On March 15, 2007, the California Court of Appeal issued its decision ordering the California Department of Health Services (DHS) to conduct annual reviews of the state’s Medicaid program (entitled Medi-Cal in California) reimbursement rates paid to providers of home health care services for the years 2001 to 2005.
The case involved a claim by plaintiffs, which included an association of home health care providers, that DHS failed to comply with federal Medicaid and state Medi-Cal laws by refusing, beginning in 2001, to raise or review Medi-Cal reimbursement rates paid to the providers of home health care services, which was required by the Medi-Cal program prior to December 31, 2005. The Medi-Cal law stated that the purpose of the annual review was to ensure that the Medi-Cal rates were in compliance with federal regulations which required that payments be consistent with efficiency, economy and quality of care, and be sufficient to enlist enough providers so that the care and services were available at least to the extent that such care and services were available to the general population.
DHS contended that the requirement for an annual review was deleted from the Medi-Cal program on December 31, 2005, and therefore was no longer applicable. DHS also argued that the plaintiffs did not have a private cause of action for DHS’ failure to comply with the Medi-Cal program or federal law, and that the plaintiffs did not have standing to challenge the Medi-Cal rates set by DHS. In particular, DHS alleged that since the plaintiffs did not have standing to bring the case under federal law, they had no private right of action under state law.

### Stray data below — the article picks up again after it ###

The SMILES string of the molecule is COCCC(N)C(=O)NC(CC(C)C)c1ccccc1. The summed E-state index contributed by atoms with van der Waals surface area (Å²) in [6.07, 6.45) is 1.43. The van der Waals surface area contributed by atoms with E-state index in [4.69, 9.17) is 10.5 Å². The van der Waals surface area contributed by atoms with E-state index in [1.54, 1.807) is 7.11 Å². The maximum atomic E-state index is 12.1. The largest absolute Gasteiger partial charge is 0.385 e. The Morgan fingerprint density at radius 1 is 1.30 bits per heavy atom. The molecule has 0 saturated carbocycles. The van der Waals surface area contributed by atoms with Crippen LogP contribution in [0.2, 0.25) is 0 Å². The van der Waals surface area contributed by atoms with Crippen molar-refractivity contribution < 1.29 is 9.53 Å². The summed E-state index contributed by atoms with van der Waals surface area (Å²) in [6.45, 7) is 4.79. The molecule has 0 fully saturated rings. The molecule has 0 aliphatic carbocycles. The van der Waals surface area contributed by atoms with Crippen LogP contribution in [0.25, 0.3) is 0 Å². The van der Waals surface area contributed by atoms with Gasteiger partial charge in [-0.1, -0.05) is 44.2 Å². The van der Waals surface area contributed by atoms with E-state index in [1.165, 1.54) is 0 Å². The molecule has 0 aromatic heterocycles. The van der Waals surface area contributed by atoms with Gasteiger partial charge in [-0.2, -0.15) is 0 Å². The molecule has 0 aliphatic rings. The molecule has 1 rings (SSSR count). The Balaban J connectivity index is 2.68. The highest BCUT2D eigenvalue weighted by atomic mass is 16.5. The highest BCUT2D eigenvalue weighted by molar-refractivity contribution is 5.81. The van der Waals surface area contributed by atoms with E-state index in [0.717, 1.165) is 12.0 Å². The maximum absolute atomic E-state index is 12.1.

The Court of Appeal rejected these arguments, and upheld the right of the plaintiffs to challenge DHS’ actions under state law, and ruled that the plaintiffs clearly had a right of action under California’s mandamus statute, irrespective of whether they had a right of action under federal law.
The Court of Appeal stated that “it is implicit in the purpose of the annual review” that if the annual review discloses that the rates are in violation of the federal regulations, DHS must establish new reimbursement rates through the methodology set forth in the Medi-Cal program. However, the court held that DHS must first carry out its duty of conducting annual rate reviews.
The court’s decision is important in recognizing the right of providers to challenge Medicaid payment rates on the ground that they do not comply with federal requirements. Although there are limitations on the ability of providers to bring such challenges in federal court, providers should consider whether a state court action would provide an alternative avenue to obtain judicial review of Medicaid rates.
The state has the right to request review of the Court of Appeal’s decision by the California Supreme Court. At this time, we do not know whether the state intends to request such a review.
If you have any questions about the foregoing or would like additional information, please contact the attorneys who handled this litigation (listed below) or the lawyer in the firm who generally handles your legal matters:
Robert C. Leventhal at 310.975.7734 or firstname.lastname@example.org
Jeffrey R. Bates at 310.975.7814 or email@example.com